Knowledge at Wharton: An example might help explain this. Let’s take the situation in Greece, where the national debt was going up but this was not apparent to many people because some of the transactions that increased the debt were disguised as currency transactions.
Allen: Yes — this is a very old story, which goes back to the Middle Ages. The Church had restrictions on paying interest — usury, as it is called. There were a number of ways that people got around this. One way was to build a discount into foreign exchange transactions, which effectively meant that interest was being paid. That is, of course, what happened when Goldman Sachs arranged such transactions for Greece. There was a swap component, but because of the way that the transactions were priced there was also a credit component. Effectively, then, Greece was borrowing billions of dollars and that was hidden unless you looked very carefully at the prices of the underlying transactions. It is not clear that the people in Brussels knew exactly what was going on and understood that credit was part of the picture. Some people claim they did understand this, but it is not so clear.
Knowledge at Wharton: How can these transactions be made more transparent? Or is complexity necessarily going to be built into the way financial innovation occurs?
Allen: Often, it is not necessary. But with some of these swaps and other transactions it is inevitable that they are somewhat complicated and you need a level of sophistication to understand them. Certainly, governments should be able to understand these things. The problem is in retail markets. People should always be wary and if they don’t understand exactly what is going on they should not participate in the transaction.
Knowledge at Wharton: That exactly is what seems to have happened to a lot of people in the field of housing finance. You have a chapter in the book about this. Could you explain how some innovations led to the subprime crisis?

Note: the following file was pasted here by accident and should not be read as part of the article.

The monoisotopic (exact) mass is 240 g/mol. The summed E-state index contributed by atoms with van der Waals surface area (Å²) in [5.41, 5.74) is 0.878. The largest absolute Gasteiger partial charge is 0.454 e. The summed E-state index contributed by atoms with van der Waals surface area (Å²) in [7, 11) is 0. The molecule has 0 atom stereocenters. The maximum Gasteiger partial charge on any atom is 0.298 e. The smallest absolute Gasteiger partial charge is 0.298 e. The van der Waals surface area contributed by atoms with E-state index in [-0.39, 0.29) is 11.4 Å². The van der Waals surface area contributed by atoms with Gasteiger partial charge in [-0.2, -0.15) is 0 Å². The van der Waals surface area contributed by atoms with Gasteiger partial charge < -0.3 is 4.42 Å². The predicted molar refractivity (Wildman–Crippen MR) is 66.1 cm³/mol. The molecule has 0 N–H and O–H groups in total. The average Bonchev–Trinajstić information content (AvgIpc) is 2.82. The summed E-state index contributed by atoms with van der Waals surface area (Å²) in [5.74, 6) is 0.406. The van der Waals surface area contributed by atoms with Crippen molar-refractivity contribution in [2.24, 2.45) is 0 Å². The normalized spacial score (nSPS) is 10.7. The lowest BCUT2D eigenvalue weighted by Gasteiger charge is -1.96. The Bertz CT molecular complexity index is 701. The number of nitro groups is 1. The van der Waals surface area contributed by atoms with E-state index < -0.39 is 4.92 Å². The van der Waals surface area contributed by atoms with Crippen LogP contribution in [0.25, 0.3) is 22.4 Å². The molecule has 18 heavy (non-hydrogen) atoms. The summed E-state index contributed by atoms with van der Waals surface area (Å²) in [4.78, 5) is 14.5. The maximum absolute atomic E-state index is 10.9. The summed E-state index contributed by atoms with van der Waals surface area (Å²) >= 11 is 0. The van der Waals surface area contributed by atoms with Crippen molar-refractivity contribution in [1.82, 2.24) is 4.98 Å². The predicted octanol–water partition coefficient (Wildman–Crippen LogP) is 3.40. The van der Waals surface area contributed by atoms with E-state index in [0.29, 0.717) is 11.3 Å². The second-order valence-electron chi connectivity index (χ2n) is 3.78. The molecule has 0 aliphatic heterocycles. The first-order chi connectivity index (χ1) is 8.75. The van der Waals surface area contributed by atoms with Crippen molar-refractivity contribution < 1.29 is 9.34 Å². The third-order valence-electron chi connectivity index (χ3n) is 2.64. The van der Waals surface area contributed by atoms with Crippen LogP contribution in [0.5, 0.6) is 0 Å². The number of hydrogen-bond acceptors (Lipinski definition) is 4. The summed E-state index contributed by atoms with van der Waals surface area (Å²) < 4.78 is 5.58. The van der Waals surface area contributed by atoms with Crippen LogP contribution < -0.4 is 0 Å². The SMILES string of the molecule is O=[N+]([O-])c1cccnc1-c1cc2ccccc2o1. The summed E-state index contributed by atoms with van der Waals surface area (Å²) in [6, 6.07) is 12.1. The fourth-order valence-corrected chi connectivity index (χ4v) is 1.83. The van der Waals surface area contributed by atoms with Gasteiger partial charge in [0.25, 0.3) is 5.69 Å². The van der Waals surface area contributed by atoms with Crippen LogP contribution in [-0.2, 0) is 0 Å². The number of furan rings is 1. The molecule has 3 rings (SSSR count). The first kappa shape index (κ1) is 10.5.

Allen: A lot of the innovations there were well-intentioned: People wanted to enable people of lower means to own their own houses because there are many advantages to doing that. What they did was to design these new products, which for a long time did help people who otherwise would not have been able to buy a house. But unfortunately, these products relied very heavily on prices going up. As the boom, the bubble, grew in the early part of the decade, these aspects got more and more exploited. It went too far. So when the bubble burst, it caused these huge problems. If we hadn’t had the bubble, if housing prices had just kept going up at reasonable rates of 2% or 3%, like the rate of inflation, we would not have seen these problems. That’s because the sellers of these new products would not have exploited these reset options and all the other things that were used then in an abusive way. It would have worked as it worked for a number of years.
Knowledge at Wharton: Turning from housing to the environment, do you think financial innovation can be used to make the planet more eco-friendly?
Allen: The environment is one area in which financial innovation has already made a great contribution and it will contribute much more in the future. One example is the state revolving funds under which the federal government puts up money that is matched by state and local governments. This program allows various reclamation projects, water projects and other environmental projects to be financed in a sustainable way. There are many other examples. For instance, in the book we describe how New Zealand was able to renew its fishery resources using tradable permits to fish.
Knowledge at Wharton: What kind of special challenges does financing health care cause? How can financial innovation tackle some of those challenges?